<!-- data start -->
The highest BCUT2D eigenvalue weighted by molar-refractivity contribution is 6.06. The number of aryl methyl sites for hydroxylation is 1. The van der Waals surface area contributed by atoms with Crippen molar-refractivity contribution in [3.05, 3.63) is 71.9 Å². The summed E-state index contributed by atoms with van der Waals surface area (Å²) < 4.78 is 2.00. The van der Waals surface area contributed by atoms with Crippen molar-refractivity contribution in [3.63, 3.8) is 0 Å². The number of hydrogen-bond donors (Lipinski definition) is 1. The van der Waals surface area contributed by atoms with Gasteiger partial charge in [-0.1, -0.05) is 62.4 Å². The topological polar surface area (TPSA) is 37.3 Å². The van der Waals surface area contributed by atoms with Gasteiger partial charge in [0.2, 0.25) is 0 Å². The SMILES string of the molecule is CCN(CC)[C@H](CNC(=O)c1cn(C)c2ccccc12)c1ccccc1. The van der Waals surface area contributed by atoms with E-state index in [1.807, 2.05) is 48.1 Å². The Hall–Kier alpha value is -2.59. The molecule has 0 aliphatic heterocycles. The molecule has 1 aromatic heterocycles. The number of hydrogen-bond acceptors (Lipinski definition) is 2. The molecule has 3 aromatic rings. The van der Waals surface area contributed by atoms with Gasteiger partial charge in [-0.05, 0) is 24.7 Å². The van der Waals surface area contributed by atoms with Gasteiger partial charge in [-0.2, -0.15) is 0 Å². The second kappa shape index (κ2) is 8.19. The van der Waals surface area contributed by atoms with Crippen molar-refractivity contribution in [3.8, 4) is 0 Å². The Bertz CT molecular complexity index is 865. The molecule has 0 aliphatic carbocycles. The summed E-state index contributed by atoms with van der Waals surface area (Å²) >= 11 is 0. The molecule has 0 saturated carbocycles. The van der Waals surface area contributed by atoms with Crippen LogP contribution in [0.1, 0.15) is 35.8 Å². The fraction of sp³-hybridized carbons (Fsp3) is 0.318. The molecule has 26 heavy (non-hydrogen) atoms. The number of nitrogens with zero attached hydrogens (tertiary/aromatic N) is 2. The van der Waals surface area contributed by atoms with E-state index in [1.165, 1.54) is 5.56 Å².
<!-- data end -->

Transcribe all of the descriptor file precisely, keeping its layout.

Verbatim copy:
The highest BCUT2D eigenvalue weighted by molar-refractivity contribution is 6.06. The number of aryl methyl sites for hydroxylation is 1. The van der Waals surface area contributed by atoms with Crippen molar-refractivity contribution in [3.05, 3.63) is 71.9 Å². The summed E-state index contributed by atoms with van der Waals surface area (Å²) < 4.78 is 2.00. The van der Waals surface area contributed by atoms with Crippen molar-refractivity contribution in [3.63, 3.8) is 0 Å². The number of hydrogen-bond donors (Lipinski definition) is 1. The van der Waals surface area contributed by atoms with Gasteiger partial charge in [-0.1, -0.05) is 62.4 Å². The topological polar surface area (TPSA) is 37.3 Å². The van der Waals surface area contributed by atoms with Gasteiger partial charge in [0.2, 0.25) is 0 Å². The SMILES string of the molecule is CCN(CC)[C@H](CNC(=O)c1cn(C)c2ccccc12)c1ccccc1. The van der Waals surface area contributed by atoms with E-state index in [1.807, 2.05) is 48.1 Å². The Hall–Kier alpha value is -2.59. The molecule has 0 aliphatic heterocycles. The molecule has 1 aromatic heterocycles. The number of hydrogen-bond acceptors (Lipinski definition) is 2. The molecule has 3 aromatic rings. The van der Waals surface area contributed by atoms with Gasteiger partial charge in [-0.05, 0) is 24.7 Å². The van der Waals surface area contributed by atoms with Gasteiger partial charge in [-0.2, -0.15) is 0 Å². The second kappa shape index (κ2) is 8.19. The van der Waals surface area contributed by atoms with Crippen molar-refractivity contribution in [3.8, 4) is 0 Å². The Bertz CT molecular complexity index is 865. The molecule has 0 aliphatic carbocycles. The summed E-state index contributed by atoms with van der Waals surface area (Å²) >= 11 is 0. The molecule has 0 saturated carbocycles. The van der Waals surface area contributed by atoms with Crippen LogP contribution in [0.1, 0.15) is 35.8 Å². The fraction of sp³-hybridized carbons (Fsp3) is 0.318. The molecule has 26 heavy (non-hydrogen) atoms. The number of nitrogens with zero attached hydrogens (tertiary/aromatic N) is 2. The van der Waals surface area contributed by atoms with E-state index in [1.165, 1.54) is 5.56 Å².